January 13, 2023
Journal Article

Soil temperature mitigation due to vegetation biophysical feedbacks


Understanding the interactions between temperature regimes and vegetation cover is one of the key scientific topics in global environmental change and land surface process research. Recently, the prominent global greening trend has inspired considerable interest in examining climate feedbacks to vegetation changes. However, the impacts of recent widespread vegetation cover changes on soil temperature have been less documented and have received insufficient attention. Here, a high-resolution regional climate model was used to examine the potential impact of vegetation cover changes over the past 37 years, obtained as satellite observational data, on regional air and soil temperatures across the Heilong-Amur River Basin. Our sensitivity experiments indicated that the 1.85% increase in the regional fractional vegetation cover (FVC) from 1982 to 2018 cooled the air temperature by 0.045°C and the soil temperature by 0.19°C and that this cooling effect would continue in the near future, from 2016-2018 to 2051-2053. We found that soil temperatures were more sensitive to vegetation cover changes than air temperatures, particularly in mid-high latitude forest ecosystems; this finding helps to explain the nonsignificant decrease in soil temperatures in forest ecosystems over the past 40 years detected in the ERA5-Land reanalysis. Our results also suggest that vegetation restoration in forest ecosystems could mitigate the effects of climate change on permafrost environments by increasing the number of soil freezing days.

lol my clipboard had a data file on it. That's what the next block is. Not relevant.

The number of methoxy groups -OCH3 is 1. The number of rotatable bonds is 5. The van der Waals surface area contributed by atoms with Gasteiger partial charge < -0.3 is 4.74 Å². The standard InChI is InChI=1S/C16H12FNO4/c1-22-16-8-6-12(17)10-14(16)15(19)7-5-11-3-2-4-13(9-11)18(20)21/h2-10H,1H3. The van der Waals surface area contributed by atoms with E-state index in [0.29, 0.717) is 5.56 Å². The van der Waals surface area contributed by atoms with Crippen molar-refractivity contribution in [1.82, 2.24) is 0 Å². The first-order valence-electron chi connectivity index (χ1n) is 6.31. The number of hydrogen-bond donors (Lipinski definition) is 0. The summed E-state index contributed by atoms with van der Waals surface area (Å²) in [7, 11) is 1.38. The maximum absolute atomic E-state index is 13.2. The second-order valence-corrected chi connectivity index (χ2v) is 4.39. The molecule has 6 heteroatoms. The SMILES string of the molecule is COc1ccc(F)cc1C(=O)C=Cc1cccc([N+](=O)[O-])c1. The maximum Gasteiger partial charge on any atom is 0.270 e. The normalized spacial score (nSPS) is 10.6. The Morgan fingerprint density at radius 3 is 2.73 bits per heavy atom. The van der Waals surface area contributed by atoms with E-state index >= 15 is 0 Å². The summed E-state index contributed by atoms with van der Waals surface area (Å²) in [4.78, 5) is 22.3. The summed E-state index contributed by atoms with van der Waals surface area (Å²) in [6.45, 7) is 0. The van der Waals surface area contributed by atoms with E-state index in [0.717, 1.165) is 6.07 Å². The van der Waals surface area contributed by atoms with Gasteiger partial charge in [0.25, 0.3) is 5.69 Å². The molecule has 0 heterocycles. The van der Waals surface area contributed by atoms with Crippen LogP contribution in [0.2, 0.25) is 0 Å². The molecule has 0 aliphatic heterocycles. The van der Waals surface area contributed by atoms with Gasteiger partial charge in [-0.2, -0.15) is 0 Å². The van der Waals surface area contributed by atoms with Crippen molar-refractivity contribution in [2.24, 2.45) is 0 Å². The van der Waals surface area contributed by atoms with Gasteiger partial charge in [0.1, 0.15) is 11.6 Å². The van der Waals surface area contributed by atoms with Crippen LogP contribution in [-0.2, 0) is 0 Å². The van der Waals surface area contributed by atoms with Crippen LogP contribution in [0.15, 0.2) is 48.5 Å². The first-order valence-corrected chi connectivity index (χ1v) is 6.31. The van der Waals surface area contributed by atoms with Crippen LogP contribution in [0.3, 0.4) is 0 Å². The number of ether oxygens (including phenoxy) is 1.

Published: January 13, 2023


Yu L., Y. Liu, K. Bu, W. Wang, and S. Zhang. 2022. Soil temperature mitigation due to vegetation biophysical feedbacks. Global and Planetary Change 218. PNNL-SA-163727. doi:10.1016/j.gloplacha.2022.103971